It would be shocking that in 1917, one Indian rupee equals thirteen US dollars. Now, the Indian rupee touched a lifetime low of 68.85 against the US dollar. The currency has witnessed huge volatility in the past two years.
When India got freedom, the value of the rupee was on a par with the American dollar, since there were no foreign borrowings. But later with the introduction of Five-year plan, the government started external borrowings. This made the depreciation of Indian rupee. Another reason is India made its currency fixed rate regime (fixed rates are those that have direct convertibility towards another currency). It helped US because it knew it would get a predicted value for the goods it exported to India, thus their profits were secured. For India, it leads to inflation. Unlike today where the dollar-rupee fluctuates daily, the fixed rate made the fluctuation almost once a year or once in two years.
Later in 1960’s India fought two wars with China and Pakistan, due to which it had drained a lot of money and had built up huge deficits. This forced the Indian government to devalue to currency to 7.57 against the dollar. It rose to 8.4 after the political uncertainty following the assassination of Mrs. Indira Gandhi in 1980.The next round of weakness in the Rupee came in the wake of Bofors scam which toppled Rajiv Gandhi’s Government plunging the Rupee to new low of 12.36 in 1985.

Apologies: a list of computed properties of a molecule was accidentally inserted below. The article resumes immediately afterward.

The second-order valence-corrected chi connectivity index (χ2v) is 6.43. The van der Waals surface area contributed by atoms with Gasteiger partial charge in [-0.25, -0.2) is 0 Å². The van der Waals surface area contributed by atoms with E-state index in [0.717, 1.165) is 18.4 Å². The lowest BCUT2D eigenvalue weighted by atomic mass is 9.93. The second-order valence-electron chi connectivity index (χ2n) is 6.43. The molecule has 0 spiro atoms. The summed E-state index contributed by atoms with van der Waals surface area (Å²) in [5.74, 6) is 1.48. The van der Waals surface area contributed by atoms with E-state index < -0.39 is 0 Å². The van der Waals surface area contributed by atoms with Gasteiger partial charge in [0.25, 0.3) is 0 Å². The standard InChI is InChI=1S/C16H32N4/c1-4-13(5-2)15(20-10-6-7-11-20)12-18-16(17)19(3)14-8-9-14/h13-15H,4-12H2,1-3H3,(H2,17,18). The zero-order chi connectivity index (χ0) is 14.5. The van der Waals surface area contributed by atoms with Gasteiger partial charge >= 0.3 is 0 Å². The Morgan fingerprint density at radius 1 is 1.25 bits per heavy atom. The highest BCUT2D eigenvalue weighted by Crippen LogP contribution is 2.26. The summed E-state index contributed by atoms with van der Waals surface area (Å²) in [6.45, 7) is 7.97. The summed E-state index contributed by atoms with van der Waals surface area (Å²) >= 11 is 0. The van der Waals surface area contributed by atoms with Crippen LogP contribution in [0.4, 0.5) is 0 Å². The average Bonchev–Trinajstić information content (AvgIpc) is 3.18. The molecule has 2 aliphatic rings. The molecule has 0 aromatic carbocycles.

Balance of payments crisis got increased in 1991 and forced the rupee to get devalued. There was high inflation, low growth and foreign reserves which were not even worth to meet 3 weeks of imports and many economic problems in the society. So the Indian currency devalued further. In the twentieth century, it was depreciated to 68 due to many reasons such as Euro zone crisis, Global Financial Crisis.
The Indian currency has witnessed a roller-coaster journey since independence. Many geopolitical and economic developments have effected its movement in the last 67 years.
– Sandeep Ega